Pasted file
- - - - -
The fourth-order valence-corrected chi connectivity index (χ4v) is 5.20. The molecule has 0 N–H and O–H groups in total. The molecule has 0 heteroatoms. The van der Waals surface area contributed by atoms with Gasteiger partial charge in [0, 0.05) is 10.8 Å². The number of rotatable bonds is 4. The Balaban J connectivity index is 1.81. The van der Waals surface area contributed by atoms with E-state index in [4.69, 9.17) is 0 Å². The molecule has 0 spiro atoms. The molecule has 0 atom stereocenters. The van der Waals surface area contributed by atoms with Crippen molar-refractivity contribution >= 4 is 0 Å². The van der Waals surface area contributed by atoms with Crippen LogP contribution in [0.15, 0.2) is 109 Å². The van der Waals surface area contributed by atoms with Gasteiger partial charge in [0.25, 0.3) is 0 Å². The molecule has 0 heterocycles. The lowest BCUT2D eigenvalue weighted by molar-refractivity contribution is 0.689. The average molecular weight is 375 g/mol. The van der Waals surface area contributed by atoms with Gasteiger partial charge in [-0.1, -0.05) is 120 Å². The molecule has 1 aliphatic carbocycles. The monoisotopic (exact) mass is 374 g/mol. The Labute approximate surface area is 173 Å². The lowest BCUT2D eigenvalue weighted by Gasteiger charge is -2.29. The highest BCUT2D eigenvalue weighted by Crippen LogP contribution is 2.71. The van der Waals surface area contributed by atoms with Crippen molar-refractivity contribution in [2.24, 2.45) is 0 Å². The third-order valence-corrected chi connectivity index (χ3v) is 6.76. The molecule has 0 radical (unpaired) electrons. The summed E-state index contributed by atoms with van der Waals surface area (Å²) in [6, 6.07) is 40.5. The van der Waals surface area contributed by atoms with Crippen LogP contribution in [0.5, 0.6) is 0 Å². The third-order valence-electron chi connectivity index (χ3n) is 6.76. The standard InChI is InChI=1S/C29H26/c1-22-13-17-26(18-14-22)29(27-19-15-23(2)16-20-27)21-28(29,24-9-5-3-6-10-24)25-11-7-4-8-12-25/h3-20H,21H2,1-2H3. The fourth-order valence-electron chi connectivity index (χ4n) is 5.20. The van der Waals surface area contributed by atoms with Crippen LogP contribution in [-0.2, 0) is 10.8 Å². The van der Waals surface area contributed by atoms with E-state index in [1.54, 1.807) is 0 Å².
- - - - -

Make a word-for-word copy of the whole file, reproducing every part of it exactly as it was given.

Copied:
The fourth-order valence-corrected chi connectivity index (χ4v) is 5.20. The molecule has 0 N–H and O–H groups in total. The molecule has 0 heteroatoms. The van der Waals surface area contributed by atoms with Gasteiger partial charge in [0, 0.05) is 10.8 Å². The number of rotatable bonds is 4. The Balaban J connectivity index is 1.81. The van der Waals surface area contributed by atoms with E-state index in [4.69, 9.17) is 0 Å². The molecule has 0 spiro atoms. The molecule has 0 atom stereocenters. The van der Waals surface area contributed by atoms with Crippen molar-refractivity contribution >= 4 is 0 Å². The van der Waals surface area contributed by atoms with Crippen LogP contribution in [0.15, 0.2) is 109 Å². The van der Waals surface area contributed by atoms with Gasteiger partial charge in [0.25, 0.3) is 0 Å². The molecule has 0 heterocycles. The lowest BCUT2D eigenvalue weighted by molar-refractivity contribution is 0.689. The average molecular weight is 375 g/mol. The van der Waals surface area contributed by atoms with Gasteiger partial charge in [-0.1, -0.05) is 120 Å². The molecule has 1 aliphatic carbocycles. The monoisotopic (exact) mass is 374 g/mol. The Labute approximate surface area is 173 Å². The lowest BCUT2D eigenvalue weighted by Gasteiger charge is -2.29. The highest BCUT2D eigenvalue weighted by Crippen LogP contribution is 2.71. The van der Waals surface area contributed by atoms with Crippen molar-refractivity contribution in [2.24, 2.45) is 0 Å². The third-order valence-corrected chi connectivity index (χ3v) is 6.76. The molecule has 0 radical (unpaired) electrons. The summed E-state index contributed by atoms with van der Waals surface area (Å²) in [6, 6.07) is 40.5. The van der Waals surface area contributed by atoms with Crippen LogP contribution in [0.5, 0.6) is 0 Å². The third-order valence-electron chi connectivity index (χ3n) is 6.76. The standard InChI is InChI=1S/C29H26/c1-22-13-17-26(18-14-22)29(27-19-15-23(2)16-20-27)21-28(29,24-9-5-3-6-10-24)25-11-7-4-8-12-25/h3-20H,21H2,1-2H3. The fourth-order valence-electron chi connectivity index (χ4n) is 5.20. The van der Waals surface area contributed by atoms with Crippen LogP contribution in [-0.2, 0) is 10.8 Å². The van der Waals surface area contributed by atoms with E-state index in [1.54, 1.807) is 0 Å².